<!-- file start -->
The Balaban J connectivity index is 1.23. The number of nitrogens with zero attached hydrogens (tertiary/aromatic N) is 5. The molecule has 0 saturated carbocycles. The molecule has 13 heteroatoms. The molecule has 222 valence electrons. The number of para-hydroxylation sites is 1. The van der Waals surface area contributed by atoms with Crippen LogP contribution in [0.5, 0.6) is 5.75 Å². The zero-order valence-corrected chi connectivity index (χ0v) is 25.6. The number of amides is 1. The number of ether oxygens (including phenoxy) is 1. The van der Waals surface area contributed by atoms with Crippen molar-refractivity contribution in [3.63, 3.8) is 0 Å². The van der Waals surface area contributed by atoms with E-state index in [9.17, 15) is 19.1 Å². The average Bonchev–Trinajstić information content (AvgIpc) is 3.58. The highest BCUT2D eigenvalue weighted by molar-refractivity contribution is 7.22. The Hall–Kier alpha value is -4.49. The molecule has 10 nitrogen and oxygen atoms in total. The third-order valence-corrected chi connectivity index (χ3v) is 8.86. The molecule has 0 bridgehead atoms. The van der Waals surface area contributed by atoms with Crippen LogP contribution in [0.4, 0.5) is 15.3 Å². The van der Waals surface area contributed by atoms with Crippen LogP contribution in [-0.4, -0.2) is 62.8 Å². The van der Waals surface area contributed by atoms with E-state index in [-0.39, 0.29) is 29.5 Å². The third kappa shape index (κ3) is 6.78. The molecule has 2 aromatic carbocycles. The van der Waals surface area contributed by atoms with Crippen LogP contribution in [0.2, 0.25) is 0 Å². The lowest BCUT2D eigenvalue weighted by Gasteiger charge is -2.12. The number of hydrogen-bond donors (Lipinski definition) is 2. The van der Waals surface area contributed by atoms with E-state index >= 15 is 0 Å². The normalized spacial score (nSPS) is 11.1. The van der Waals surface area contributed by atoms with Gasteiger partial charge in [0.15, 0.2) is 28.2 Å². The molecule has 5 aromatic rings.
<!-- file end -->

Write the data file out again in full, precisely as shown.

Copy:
The Balaban J connectivity index is 1.23. The number of nitrogens with zero attached hydrogens (tertiary/aromatic N) is 5. The molecule has 0 saturated carbocycles. The molecule has 13 heteroatoms. The molecule has 222 valence electrons. The number of para-hydroxylation sites is 1. The van der Waals surface area contributed by atoms with Crippen LogP contribution in [0.5, 0.6) is 5.75 Å². The zero-order valence-corrected chi connectivity index (χ0v) is 25.6. The number of amides is 1. The number of ether oxygens (including phenoxy) is 1. The van der Waals surface area contributed by atoms with Crippen molar-refractivity contribution in [3.63, 3.8) is 0 Å². The van der Waals surface area contributed by atoms with E-state index in [9.17, 15) is 19.1 Å². The average Bonchev–Trinajstić information content (AvgIpc) is 3.58. The highest BCUT2D eigenvalue weighted by molar-refractivity contribution is 7.22. The Hall–Kier alpha value is -4.49. The molecule has 10 nitrogen and oxygen atoms in total. The third-order valence-corrected chi connectivity index (χ3v) is 8.86. The molecule has 0 bridgehead atoms. The van der Waals surface area contributed by atoms with Crippen LogP contribution in [0.4, 0.5) is 15.3 Å². The van der Waals surface area contributed by atoms with Crippen LogP contribution in [-0.4, -0.2) is 62.8 Å². The van der Waals surface area contributed by atoms with E-state index in [-0.39, 0.29) is 29.5 Å². The third kappa shape index (κ3) is 6.78. The molecule has 2 aromatic carbocycles. The van der Waals surface area contributed by atoms with Crippen LogP contribution in [0.2, 0.25) is 0 Å². The lowest BCUT2D eigenvalue weighted by Gasteiger charge is -2.12. The number of hydrogen-bond donors (Lipinski definition) is 2. The van der Waals surface area contributed by atoms with E-state index >= 15 is 0 Å². The normalized spacial score (nSPS) is 11.1. The van der Waals surface area contributed by atoms with Gasteiger partial charge in [0.15, 0.2) is 28.2 Å². The molecule has 5 aromatic rings.